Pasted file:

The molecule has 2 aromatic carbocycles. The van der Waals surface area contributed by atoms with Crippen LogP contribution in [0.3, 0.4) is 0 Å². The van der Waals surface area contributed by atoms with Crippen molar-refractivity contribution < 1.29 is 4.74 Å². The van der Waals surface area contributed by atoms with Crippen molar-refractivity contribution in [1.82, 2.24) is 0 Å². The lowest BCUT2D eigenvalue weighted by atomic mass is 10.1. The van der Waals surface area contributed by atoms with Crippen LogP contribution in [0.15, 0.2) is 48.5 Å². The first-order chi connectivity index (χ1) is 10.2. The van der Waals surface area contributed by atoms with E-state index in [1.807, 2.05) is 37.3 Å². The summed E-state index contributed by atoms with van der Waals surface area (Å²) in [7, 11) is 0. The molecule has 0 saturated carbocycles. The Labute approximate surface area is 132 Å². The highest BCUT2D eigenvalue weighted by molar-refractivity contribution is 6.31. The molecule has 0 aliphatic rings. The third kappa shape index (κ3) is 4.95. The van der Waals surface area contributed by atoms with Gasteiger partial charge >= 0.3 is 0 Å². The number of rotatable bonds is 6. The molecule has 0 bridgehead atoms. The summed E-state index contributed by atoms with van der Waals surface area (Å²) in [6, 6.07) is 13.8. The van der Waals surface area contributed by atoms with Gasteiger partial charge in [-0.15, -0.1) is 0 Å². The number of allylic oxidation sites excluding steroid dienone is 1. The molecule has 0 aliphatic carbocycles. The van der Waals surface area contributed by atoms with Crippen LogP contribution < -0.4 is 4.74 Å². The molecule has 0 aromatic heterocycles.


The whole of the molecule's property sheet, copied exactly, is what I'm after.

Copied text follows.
The molecule has 2 aromatic carbocycles. The van der Waals surface area contributed by atoms with Crippen LogP contribution in [0.3, 0.4) is 0 Å². The van der Waals surface area contributed by atoms with Crippen molar-refractivity contribution < 1.29 is 4.74 Å². The van der Waals surface area contributed by atoms with Crippen molar-refractivity contribution in [1.82, 2.24) is 0 Å². The lowest BCUT2D eigenvalue weighted by atomic mass is 10.1. The van der Waals surface area contributed by atoms with Crippen LogP contribution in [0.15, 0.2) is 48.5 Å². The first-order chi connectivity index (χ1) is 10.2. The van der Waals surface area contributed by atoms with E-state index in [1.807, 2.05) is 37.3 Å². The summed E-state index contributed by atoms with van der Waals surface area (Å²) in [7, 11) is 0. The molecule has 0 saturated carbocycles. The Labute approximate surface area is 132 Å². The highest BCUT2D eigenvalue weighted by molar-refractivity contribution is 6.31. The molecule has 0 aliphatic rings. The third kappa shape index (κ3) is 4.95. The van der Waals surface area contributed by atoms with Gasteiger partial charge >= 0.3 is 0 Å². The number of rotatable bonds is 6. The molecule has 0 bridgehead atoms. The summed E-state index contributed by atoms with van der Waals surface area (Å²) in [6, 6.07) is 13.8. The van der Waals surface area contributed by atoms with Gasteiger partial charge in [-0.15, -0.1) is 0 Å². The number of allylic oxidation sites excluding steroid dienone is 1. The molecule has 0 aliphatic carbocycles. The van der Waals surface area contributed by atoms with Crippen LogP contribution < -0.4 is 4.74 Å². The molecule has 0 aromatic heterocycles.